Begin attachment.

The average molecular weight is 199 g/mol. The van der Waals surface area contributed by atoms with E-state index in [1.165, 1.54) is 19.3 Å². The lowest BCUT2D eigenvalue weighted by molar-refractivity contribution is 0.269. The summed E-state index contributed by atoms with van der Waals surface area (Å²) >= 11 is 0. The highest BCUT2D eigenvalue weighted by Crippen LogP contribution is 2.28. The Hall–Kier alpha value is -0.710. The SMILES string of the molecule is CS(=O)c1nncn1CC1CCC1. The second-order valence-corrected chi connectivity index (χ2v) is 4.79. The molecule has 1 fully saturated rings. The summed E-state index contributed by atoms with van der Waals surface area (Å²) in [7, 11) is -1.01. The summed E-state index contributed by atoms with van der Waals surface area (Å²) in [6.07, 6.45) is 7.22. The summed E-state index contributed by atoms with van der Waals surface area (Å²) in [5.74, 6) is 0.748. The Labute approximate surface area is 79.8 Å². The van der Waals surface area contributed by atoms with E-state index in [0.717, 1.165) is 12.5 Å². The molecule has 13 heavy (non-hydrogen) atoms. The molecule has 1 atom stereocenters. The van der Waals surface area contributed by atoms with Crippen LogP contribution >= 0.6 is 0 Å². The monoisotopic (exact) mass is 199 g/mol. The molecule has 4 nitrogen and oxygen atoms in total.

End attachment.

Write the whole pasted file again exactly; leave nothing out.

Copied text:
The average molecular weight is 199 g/mol. The van der Waals surface area contributed by atoms with E-state index in [1.165, 1.54) is 19.3 Å². The lowest BCUT2D eigenvalue weighted by molar-refractivity contribution is 0.269. The summed E-state index contributed by atoms with van der Waals surface area (Å²) >= 11 is 0. The highest BCUT2D eigenvalue weighted by Crippen LogP contribution is 2.28. The Hall–Kier alpha value is -0.710. The SMILES string of the molecule is CS(=O)c1nncn1CC1CCC1. The second-order valence-corrected chi connectivity index (χ2v) is 4.79. The molecule has 1 fully saturated rings. The summed E-state index contributed by atoms with van der Waals surface area (Å²) in [7, 11) is -1.01. The summed E-state index contributed by atoms with van der Waals surface area (Å²) in [6.07, 6.45) is 7.22. The summed E-state index contributed by atoms with van der Waals surface area (Å²) in [5.74, 6) is 0.748. The Labute approximate surface area is 79.8 Å². The van der Waals surface area contributed by atoms with E-state index in [0.717, 1.165) is 12.5 Å². The molecule has 13 heavy (non-hydrogen) atoms. The molecule has 1 atom stereocenters. The van der Waals surface area contributed by atoms with Crippen LogP contribution >= 0.6 is 0 Å². The monoisotopic (exact) mass is 199 g/mol. The molecule has 4 nitrogen and oxygen atoms in total.